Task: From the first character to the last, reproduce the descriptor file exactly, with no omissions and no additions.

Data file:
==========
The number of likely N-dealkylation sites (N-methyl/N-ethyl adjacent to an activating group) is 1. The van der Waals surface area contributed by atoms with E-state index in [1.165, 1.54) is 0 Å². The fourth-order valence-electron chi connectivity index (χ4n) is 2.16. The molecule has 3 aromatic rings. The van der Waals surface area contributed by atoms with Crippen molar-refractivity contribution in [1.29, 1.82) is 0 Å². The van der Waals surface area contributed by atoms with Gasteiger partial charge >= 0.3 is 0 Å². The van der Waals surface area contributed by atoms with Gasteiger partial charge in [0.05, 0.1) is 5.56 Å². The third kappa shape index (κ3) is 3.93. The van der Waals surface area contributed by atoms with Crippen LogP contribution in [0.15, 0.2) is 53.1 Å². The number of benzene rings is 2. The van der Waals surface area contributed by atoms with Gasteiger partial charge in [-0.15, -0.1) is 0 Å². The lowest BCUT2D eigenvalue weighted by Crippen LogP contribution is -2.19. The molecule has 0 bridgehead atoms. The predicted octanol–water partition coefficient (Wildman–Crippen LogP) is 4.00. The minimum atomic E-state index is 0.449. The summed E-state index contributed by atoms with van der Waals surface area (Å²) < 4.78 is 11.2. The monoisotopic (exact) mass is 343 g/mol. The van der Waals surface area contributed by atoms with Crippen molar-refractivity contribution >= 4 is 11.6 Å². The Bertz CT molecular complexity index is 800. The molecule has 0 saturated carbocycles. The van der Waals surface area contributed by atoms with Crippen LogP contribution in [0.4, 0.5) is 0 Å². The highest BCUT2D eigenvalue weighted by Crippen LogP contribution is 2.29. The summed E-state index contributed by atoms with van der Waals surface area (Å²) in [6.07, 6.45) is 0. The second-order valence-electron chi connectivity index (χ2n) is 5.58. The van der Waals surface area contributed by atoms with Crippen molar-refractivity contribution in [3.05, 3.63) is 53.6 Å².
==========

The number of likely N-dealkylation sites (N-methyl/N-ethyl adjacent to an activating group) is 1. The van der Waals surface area contributed by atoms with E-state index in [1.165, 1.54) is 0 Å². The fourth-order valence-electron chi connectivity index (χ4n) is 2.16. The molecule has 3 aromatic rings. The van der Waals surface area contributed by atoms with Crippen molar-refractivity contribution in [1.29, 1.82) is 0 Å². The van der Waals surface area contributed by atoms with Gasteiger partial charge >= 0.3 is 0 Å². The van der Waals surface area contributed by atoms with Gasteiger partial charge in [0.05, 0.1) is 5.56 Å². The third kappa shape index (κ3) is 3.93. The van der Waals surface area contributed by atoms with Crippen LogP contribution in [0.15, 0.2) is 53.1 Å². The number of benzene rings is 2. The van der Waals surface area contributed by atoms with Gasteiger partial charge in [-0.15, -0.1) is 0 Å². The lowest BCUT2D eigenvalue weighted by Crippen LogP contribution is -2.19. The molecule has 0 bridgehead atoms. The predicted octanol–water partition coefficient (Wildman–Crippen LogP) is 4.00. The minimum atomic E-state index is 0.449. The summed E-state index contributed by atoms with van der Waals surface area (Å²) < 4.78 is 11.2. The monoisotopic (exact) mass is 343 g/mol. The van der Waals surface area contributed by atoms with Crippen molar-refractivity contribution >= 4 is 11.6 Å². The Bertz CT molecular complexity index is 800. The molecule has 0 saturated carbocycles. The van der Waals surface area contributed by atoms with Crippen LogP contribution in [0.4, 0.5) is 0 Å². The highest BCUT2D eigenvalue weighted by Crippen LogP contribution is 2.29. The summed E-state index contributed by atoms with van der Waals surface area (Å²) in [6.07, 6.45) is 0. The second-order valence-electron chi connectivity index (χ2n) is 5.58. The van der Waals surface area contributed by atoms with Crippen molar-refractivity contribution in [3.05, 3.63) is 53.6 Å².